Different Scholars' Attitude to the Problem of Nationalism

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In the readings of this week about nationalism, I interpreted that nationalism is seen as a social problem, which eliminates human reasoning and leads to actions that are counter-productive, as can be seen in case of war where generate losses in all aspects of a country citing Schrock. But then instead of defining nationalism as a problem of modernity, Greenfeld argues that we must define modernity precisely because of the rise of nationalism, which was born in England around 1600 and would occupy the place that the great religions had occupied in the previous period.

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That said, one could divide the articles according how the authors treat this problem, either from parameters that might call primordial parameters, or from modernist parameters. The first parameter looks for the origins of nationalism, its causes, beyond modernity, cultural traditions, symbolic, and ethnic; even nationalism in this case is the crystallization of all those traditions.

So what's interesting to me is to understand from when the idea of nationalism was born, therefore nationalism. Traditionally, nationalism is the individual will or culture we turn to support the nationalist ideal. Gellner analyzes these positions, and while not discarded the will (obviously will play an essential role in accessions of individuals, and the cultural element), the nuances, and adds a third element, essential: the state, but why not simply the will to define nationalism. The will, we could say, is a necessary element to define nationalism, but not enough.

One of the aspects that have determined the positions of the theorists of nationalism has been, as we pointed out in the first section, which refers to the discussion on the origin of nationalism, the discussion between the primordial and the modernists. To illustrate this debate, we can go to Anthony Smith, who would hold some discussions with Gellner on this subject. Nations, the primordial would say, are much older than Gellner's primordial approach supposes. Smith and Hroch offer subtle approaches that merge something of modernism with primordial elements. Nation-states that have developed successfully must have an ethnic core, says Smith.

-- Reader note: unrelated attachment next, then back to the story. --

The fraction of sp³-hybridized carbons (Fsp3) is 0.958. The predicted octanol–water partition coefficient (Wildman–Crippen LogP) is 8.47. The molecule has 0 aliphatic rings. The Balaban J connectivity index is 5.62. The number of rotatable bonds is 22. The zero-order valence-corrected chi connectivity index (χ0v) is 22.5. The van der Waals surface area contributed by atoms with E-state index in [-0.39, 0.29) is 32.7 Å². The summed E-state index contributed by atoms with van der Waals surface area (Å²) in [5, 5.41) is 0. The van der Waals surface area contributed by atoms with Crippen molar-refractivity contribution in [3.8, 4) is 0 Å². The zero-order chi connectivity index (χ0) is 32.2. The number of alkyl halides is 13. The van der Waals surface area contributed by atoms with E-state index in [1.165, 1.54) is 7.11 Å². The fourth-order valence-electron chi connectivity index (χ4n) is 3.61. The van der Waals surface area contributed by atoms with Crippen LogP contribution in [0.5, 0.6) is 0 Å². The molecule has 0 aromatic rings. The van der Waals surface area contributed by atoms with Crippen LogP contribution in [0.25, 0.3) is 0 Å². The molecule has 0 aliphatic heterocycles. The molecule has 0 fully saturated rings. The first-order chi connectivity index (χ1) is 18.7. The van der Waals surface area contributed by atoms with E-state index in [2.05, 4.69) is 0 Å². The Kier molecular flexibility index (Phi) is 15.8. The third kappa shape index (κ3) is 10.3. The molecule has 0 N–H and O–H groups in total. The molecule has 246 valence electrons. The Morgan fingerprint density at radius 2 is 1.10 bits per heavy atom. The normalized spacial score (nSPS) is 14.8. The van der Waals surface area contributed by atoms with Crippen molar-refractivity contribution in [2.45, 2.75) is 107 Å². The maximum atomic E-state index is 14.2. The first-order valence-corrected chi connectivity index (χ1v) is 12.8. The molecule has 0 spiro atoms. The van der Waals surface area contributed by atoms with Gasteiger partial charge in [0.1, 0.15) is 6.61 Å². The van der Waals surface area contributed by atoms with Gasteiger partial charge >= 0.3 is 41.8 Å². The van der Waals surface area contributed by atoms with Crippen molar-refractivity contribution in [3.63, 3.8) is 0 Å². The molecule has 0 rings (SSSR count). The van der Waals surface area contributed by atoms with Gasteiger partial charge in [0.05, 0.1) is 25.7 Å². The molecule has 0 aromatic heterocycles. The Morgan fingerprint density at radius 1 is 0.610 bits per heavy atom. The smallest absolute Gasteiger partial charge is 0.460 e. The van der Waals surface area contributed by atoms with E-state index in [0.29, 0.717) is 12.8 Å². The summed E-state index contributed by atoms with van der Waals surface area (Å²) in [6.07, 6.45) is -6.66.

In the fifteenth chapter of his work Nationalism, entitled "Do nations have a navel?” Gellner evidently subscribes to this last position. It does not deny that some nations have an ethnic navel, but it is only in modernity that the elements that make the identification between political claims and identity cultural elements possible, are given in the way they occur in nationalism. But Gellner's thesis, therefore, is that nationalism derives from the action of a cultural and social group placed at a disadvantage by a newly unified cultural space, its origins being causal in certain political and economic conditions. And the functionalist analysis is not necessarily teleological. It can be avoided illegitimate transformation of needs causes explaining the mechanisms that link the functional requirement of the industrial era with the emergence and consolidation of a nationalist language in a free context and linked to literacy. These mechanisms are related to the fact that people who cannot dominate or reject this nationalist language feel frustrated, as second-class citizen.

With these brief references to some of the criticisms about the work of Gellner have been poured, I end this short outline introduction to his thought. I thought that in my opinion, is one of the most accomplished attempts to establish a typology of nationalism. Because from my point of view nationalism has much correlation with the past, and agree with Gellner as today the history of industralization continue to set the nationalism of many states since the division of colonies and industrialization made us create different cultures and borders between countries. and is a must for us to defend our territory and our origins and what we have created.


  1. Smith, A. D. (1983). Theories of nationalism: Anthony D. Smith. New York, NY: Holmes & Meier.

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